In the last part of our series on Azure Site Protection, I’ll cover setting up the virtual machine protection, mapping the on-premises network to an Azure network, and testing the process.

Kyle Beckman

Kyle Beckman works as a systems administrator in Atlanta, GA supporting Office 365 in higher education. He has 17+ years of systems administration experience.

At this point, we’re almost ready to start replicating VMs into Azure. Before we get to that step, let’s take one last look at our VM properties and make sure that everything looks good and is in a supported configuration.

Checking VM properties in Virtual Machine Manager

Checking VM properties in Virtual Machine Manager

As you can see in my screenshot above, the VM is in a VMM cloud, it is a supported OS (Windows Server 2012 R2), and it is a Generation 1 VM. The only issue I had initially is that the VM name contained spaces, which isn’t supported in Azure. Fortunately, a quick rename will solve that issue.

Enable virtual machine protection ^

In the Azure Management Portal, click Recovery Services and then click the Azure Site Recovery vault name. At this point, you may end up in the Quick Start or the Dashboard. Either way, click Protected Items and then click the name of the protected cloud.

Specifying protected items

Specifying protected items

You should receive a message indicating that no virtual machines in the cloud are enabled for protection. Let’s fix that! Click Enable Protection. Next, we’ll select our demo VM and then click the checkmark.

Enabling virtual machine protection

Enabling virtual machine protection

Once you click the checkmark to confirm your selections, Azure will work for a few minutes to set up the replication.

Enabling protection of virtual machines in Azure Site Recovery

Enabling protection of virtual machines in Azure Site Recovery

You can check the status by clicking the Jobs tab and looking for two jobs: Enable protection and Finalize protection on virtual machine. Once both jobs have completed, your VM is replicated into Azure.

Azure Site Recovery jobs status

Azure Site Recovery job status

Map networks ^

In the Azure Management Portal, click Recovery Services and then click the Azure Site Recovery vault name. Go to the Quick Start and click Map networks.

Mapping networks

Mapping networks

Select your VMM server as the source location and Microsoft Azure as the target location. Select your source network (in our case, US East Datacenter) and then click the Map button at the bottom of the screen.

Mapping source VMM network to target Azure network

Mapping source VMM network to target Azure network

Select an Azure network in the Target Azure Network pull-down and then click the checkmark.

Selecting a target network in Azure

Selecting a target network in Azure

After the process completes, you should be able to see that the networks have been mapped.

Azure Site Recovery source and target networks mapped

Azure Site Recovery source and target networks mapped

We can verify this mapping on our protected VM by going to Recovery Services, clicking the name of the Azure Site Recovery vault, and then clicking Protected Items, Protected Cloud name, and the VM name. This also gives us a chance to check the VM size in the event you want to make a change.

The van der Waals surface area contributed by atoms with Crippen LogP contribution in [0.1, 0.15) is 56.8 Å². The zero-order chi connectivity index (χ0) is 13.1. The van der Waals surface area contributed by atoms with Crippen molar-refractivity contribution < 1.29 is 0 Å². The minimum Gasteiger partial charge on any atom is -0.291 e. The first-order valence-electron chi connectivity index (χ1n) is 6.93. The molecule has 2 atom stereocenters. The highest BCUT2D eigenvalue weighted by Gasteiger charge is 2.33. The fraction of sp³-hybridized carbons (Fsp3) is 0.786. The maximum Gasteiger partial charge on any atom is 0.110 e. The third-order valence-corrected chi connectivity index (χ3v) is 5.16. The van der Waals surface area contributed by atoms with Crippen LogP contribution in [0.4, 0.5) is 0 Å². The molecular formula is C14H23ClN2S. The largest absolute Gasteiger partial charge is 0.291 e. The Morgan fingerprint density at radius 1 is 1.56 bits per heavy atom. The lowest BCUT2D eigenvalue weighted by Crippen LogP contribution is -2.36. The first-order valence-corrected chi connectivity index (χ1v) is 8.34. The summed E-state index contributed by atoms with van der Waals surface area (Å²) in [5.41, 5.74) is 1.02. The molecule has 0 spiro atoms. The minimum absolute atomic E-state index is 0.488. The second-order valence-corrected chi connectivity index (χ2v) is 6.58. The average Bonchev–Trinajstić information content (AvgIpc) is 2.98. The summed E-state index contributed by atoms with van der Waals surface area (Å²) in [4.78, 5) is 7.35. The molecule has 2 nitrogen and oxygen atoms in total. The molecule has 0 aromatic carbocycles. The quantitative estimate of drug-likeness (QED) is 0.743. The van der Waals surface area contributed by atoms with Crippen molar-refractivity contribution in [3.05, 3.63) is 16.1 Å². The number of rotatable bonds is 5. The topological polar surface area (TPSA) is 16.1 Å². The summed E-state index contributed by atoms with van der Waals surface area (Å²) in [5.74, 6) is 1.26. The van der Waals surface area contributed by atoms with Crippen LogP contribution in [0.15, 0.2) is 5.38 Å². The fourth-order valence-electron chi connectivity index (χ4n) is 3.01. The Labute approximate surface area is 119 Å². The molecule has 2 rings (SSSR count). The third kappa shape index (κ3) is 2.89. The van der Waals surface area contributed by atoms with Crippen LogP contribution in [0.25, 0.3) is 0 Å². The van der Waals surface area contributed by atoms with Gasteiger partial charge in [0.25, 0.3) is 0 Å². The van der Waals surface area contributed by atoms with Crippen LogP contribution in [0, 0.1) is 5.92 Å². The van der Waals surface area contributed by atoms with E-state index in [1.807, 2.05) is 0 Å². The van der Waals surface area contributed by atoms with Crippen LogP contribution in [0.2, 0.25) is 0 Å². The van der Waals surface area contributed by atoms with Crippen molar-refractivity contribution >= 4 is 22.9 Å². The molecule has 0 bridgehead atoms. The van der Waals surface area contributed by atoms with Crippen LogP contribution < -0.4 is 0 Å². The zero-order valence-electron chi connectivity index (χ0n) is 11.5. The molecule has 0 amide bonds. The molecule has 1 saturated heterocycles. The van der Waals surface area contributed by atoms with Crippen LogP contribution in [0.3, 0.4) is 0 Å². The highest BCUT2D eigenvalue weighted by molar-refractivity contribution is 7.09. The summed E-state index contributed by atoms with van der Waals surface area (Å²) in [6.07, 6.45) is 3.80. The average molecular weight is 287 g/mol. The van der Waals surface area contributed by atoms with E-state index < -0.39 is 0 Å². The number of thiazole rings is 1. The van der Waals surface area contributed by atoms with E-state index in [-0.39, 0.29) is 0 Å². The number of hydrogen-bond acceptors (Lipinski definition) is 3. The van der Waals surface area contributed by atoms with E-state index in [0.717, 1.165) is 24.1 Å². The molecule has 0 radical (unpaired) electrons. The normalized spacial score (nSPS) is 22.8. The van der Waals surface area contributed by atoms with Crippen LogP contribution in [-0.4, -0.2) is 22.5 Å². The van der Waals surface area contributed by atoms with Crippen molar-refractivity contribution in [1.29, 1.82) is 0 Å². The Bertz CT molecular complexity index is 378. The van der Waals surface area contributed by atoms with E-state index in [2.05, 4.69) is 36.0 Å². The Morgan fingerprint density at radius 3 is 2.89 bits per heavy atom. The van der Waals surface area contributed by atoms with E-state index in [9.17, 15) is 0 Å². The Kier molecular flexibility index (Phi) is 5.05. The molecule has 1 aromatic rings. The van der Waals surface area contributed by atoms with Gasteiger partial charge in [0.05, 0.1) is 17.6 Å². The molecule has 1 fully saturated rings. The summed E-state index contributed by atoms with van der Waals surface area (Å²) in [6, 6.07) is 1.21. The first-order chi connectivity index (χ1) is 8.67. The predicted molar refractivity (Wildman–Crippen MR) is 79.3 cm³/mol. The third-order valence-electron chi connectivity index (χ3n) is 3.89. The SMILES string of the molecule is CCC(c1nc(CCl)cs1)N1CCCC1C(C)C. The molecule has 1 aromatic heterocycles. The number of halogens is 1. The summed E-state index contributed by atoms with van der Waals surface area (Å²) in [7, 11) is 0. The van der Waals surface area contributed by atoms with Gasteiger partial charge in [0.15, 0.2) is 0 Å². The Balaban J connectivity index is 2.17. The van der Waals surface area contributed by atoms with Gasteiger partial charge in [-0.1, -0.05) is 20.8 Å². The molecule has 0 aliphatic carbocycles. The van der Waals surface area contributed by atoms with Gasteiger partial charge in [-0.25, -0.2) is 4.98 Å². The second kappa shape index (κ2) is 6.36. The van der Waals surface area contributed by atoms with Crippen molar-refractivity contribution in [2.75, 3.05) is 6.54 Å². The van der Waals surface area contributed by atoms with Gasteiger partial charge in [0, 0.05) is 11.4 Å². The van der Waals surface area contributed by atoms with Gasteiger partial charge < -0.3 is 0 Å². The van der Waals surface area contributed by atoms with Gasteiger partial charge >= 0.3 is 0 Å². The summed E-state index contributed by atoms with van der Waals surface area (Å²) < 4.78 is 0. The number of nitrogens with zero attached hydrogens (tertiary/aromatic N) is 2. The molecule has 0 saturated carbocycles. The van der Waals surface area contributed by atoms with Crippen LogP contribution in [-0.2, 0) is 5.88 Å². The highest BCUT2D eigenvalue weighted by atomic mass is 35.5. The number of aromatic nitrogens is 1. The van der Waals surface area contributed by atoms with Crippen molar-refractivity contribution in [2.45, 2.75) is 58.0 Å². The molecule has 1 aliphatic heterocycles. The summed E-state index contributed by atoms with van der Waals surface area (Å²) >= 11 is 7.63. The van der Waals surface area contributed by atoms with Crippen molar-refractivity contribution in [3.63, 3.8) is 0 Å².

Azure Site Recovery protected VM properties

Azure Site Recovery protected VM properties

Create a recovery plan ^

Next, we need to create a recovery plan to failover the VMs into Azure. Click Recovery Plans and then click Create Recovery Plan.

Creating a recovery plan

Creating a recovery plan

Name the recovery plan and ensure that your Virtual Machine Manager server is listed as the source and Microsoft Azure is listed as the target.

Specifying plan name and target

Specifying plan name and target

Select your VM and click the checkmark.

Selecting a virtual machine

Selecting a virtual machine

Once the recovery plan is created, we can run a test failover by clicking—what else—Test Failover.

Azure Site Recovery test failover

Azure Site Recovery test failover

Next, we’ll need to select one of our Azure Virtual Networks and specify the encryption key (if you enabled encryption) that we created back in Part 2 of this series, DataEncryptionCertificate.pfx. Once those are filled in, click the checkbox to confirm your selections.

Confirming test failover virtual network and encryption key

Confirming test failover virtual network and encryption key

After the test failover runs for a few minutes, you’ll have the opportunity to check for errors and see if the VM came up correctly.

Waiting for action during test failover

Waiting for action during test failover

You should be able to head to Virtual Machines in the Azure Management Portal and see the test copy of the VM. If you’ve extended your on-premises network to your Azure network, you can try to Remote Desktop into the VM. If your network isn’t configured this way, you’ll need to add an endpoint to access RDP over the Internet. You can do this by going to Endpoints and clicking Add. Then, choose Add a Stand-Alone Endpoint and click Next. Then, choose Remote Desktop and supply a public port to use.

Creating a Remote Desktop endpoint

Creating a Remote Desktop endpoint

Once you’ve tested the VM, that’s it. You’ll need to go back into the test failover job and choose the Complete Test option to finish the test. Also make sure that you check the The test failover is complete. Clean up the test environment. option so that your subscription is cleaned up from the test.

Are you an IT pro? Apply for membership!

0
Share
Articles in series

Azure Site Recovery

0 Comments

Leave a reply

Your email address will not be published. Required fields are marked *

*

© 4sysops 2006 - 2019

CONTACT US

Please ask IT administration questions in the forums. Any other messages are welcome.

Sending

Log in with your credentials

or    

Forgot your details?

Create Account